Four regional utilities stopped signing contracts to buy renewable energy from big solar power plants and other suppliers starting Wednesday, limiting an influx that is testing the nation’s electricity grid.
The decision by the utilities serving Shikoku, Hokkaido, Tohoku and Okinawa, and a similar move last week by Kyushu Electric Power Co., threatens to undermine the national push to expand renewable energy supply in the wake of the Fukushima nuclear crisis.
Grid access “has been the largest impediment for clean energy developers in Japan,” Mika Obayashi, director of the Tokyo-based Japan Renewable Energy Foundation, said in a statement last week after Kyushu Electric’s announcement.
At the heart of efforts by utilities to limit clean energy access is the design of the electricity distribution network and whether it is able to handle the flow of intermittent supplies of power from hundreds of different producers. The grid is being challenged and utilities are starting to balk.
Kyushu Electric, which supplies power to almost 9 million residential and business customers, said Sept. 24 that it will suspend responding to applications by developers seeking access to its grid while it reviews how much more clean energy it can handle.
Shikoku Electric Power Co., Tohoku Electric Power Co., Hokkaido Electric Power Co. and Okinawa Electric Power Co. are also restricting access to varying degrees, as blackouts could occur if all output from renewable energy suppliers is transmitted to the utilities’ grids, causing overcapacity.
The moves run counter to the efforts of policymakers to promote and increase the use of renewable energy to alleviate the publicly touted plight of energy-dependent Japan.
Japan introduced incentives to encourage renewable energy development in July 2012, offering some of the world’s most attractive rates to developers through the feed-in tariff program, which required utilities to purchase electricity generated from renewable sources at fixed prices. A boom in clean energy projects — particularly in solar — resulted.
“The design of the feed-in tariff program could have included clauses to avoid a situation like this,” said Takehiro Kawahara, an analyst for Bloomberg New Energy Finance. “The current design did not take into account any measures on matching renewable energy project development with local electricity demand nor ease of integration of approved projects into the existing grid infrastructure.”
A working group will be set up to review Japan’s grid, including how much access is available for clean energy and how access can be expanded, the Ministry of Economy, Trade and Industry said Tuesday.
About 72,000 megawatts of clean energy projects have been approved since the feed-in tariff program’s inception. The bulk of the approvals, or 96 percent, has been solar. Japan had 31,000 megawatts of renewable energy at the end of 2010, according to Bloomberg New Energy Finance data.
Not all clean energy projects qualifying for incentives have been built, signaling various bottlenecks ranging from the availability of land to the cost of equipment and labor. As of June, METI said that 11,090 megawatts of approved projects had started operating, 15 percent of the total.
Kyushu Electric’s decision is already affecting developers and installers with plans in the region.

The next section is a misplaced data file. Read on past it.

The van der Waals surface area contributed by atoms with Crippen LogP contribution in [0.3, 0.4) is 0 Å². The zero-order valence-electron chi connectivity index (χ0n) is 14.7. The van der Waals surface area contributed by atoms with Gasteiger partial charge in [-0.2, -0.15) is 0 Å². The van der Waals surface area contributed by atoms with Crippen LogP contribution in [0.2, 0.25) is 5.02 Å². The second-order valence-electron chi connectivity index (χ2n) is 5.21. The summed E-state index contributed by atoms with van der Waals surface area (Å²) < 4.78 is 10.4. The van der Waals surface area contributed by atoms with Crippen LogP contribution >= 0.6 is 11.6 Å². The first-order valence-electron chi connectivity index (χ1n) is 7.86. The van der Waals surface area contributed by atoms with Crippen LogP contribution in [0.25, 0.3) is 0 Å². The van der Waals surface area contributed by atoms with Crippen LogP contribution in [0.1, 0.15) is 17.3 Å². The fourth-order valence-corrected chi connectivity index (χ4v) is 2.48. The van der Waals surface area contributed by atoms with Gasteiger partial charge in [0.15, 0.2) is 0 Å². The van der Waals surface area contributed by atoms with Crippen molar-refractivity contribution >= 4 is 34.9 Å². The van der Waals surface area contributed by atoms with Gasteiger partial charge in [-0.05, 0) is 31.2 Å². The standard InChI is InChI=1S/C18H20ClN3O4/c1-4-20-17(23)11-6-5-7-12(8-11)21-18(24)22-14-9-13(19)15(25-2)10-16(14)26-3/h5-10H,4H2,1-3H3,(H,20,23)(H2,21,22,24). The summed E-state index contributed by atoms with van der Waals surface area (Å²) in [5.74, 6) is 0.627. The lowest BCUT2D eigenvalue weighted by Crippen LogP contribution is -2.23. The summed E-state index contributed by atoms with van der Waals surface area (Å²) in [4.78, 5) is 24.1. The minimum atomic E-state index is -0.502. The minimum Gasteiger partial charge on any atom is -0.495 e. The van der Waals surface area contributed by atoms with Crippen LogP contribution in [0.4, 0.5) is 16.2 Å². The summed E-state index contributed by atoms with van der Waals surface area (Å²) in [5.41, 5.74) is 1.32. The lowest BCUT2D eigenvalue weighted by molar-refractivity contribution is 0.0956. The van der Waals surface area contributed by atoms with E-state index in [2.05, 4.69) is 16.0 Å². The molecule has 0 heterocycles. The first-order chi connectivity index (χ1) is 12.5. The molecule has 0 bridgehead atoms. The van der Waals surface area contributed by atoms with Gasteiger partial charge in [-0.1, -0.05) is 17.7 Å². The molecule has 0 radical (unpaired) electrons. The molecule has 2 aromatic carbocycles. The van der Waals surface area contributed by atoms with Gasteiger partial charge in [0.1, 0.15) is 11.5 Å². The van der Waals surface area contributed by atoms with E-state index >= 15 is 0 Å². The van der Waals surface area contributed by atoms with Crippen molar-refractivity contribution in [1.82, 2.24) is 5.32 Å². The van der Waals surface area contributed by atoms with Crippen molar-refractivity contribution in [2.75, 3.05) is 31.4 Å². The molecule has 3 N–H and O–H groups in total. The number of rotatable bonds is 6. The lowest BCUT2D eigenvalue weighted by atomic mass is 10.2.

Sanix Inc., a solar-panel installer with headquarters in Fukuoka, said it may shift workers.
“We will inevitably be affected as we won’t be able to install systems in areas covered by Kyushu Electric,” the company said in a statement Sept. 25. “We will review our plans for hiring, advertising and adding branches to minimize the impact” of the utility’s decision, the company said.
Kyushu Electric’s decision may also affect a 430-megawatt solar station under development on Ukujima, an island off Kyushu in Nagasaki Prefecture. The project, touted by developer Kyocera Corp. and its partners as the largest in the world to be built on agricultural land, has yet to secure grid access from Kyushu Electric.
“We want to continue talks with Kyushu Electric while gathering more information and working with our partners,” Kyocera spokesman Sanae Iwasaki said Sept. 25 after Kyushu Electric’s announcement. Orix Corp. and Germany’s Photovolt Development Partners GmbH are among Kyocera’s partners in the Ukujima project.
Some industry officials say the surge in feed-in tariff applications overwhelmed expectations, meaning utilities had difficulty estimating how much additional power they could take on. But the same phenomena has been witnessed in other countries.
Developers rushed at the end of the fiscal year for approval before the government lowered tariffs for solar projects. In March, Kyushu Electric received about 70,000 applications for grid access, equaling the amount received in the previous 11 months.
“The way solar expanded so abruptly was something that people in the industry didn’t anticipate, including myself,” said Hiroshi Takahashi, a research fellow at Fujitsu Research Institute who says the tariffs for solar energy were too high. “The scheme has some problems. Developers rush at the end of fiscal year because the tariffs are only changed once a year.”
For the Japan Renewable Energy Foundation’s Obayashi, the pushback from Japan’s utilities is symptomatic of a larger problem. Besides solar, Japan has installed very little in the way of competing clean energy, such as wind or geothermal.
“The serious problem is little growth in renewables other than solar,” Obayashi wrote in a Sept. 5 column in which she looked at the challenges to the incentives program.
For wind power, grid access is proving a particularly troublesome hurdle for developers in Japan, Obayashi wrote.
“Operation of grids by power utilities that own generation facilities is obviously problematic in securing fair management in grid connection,” she wrote.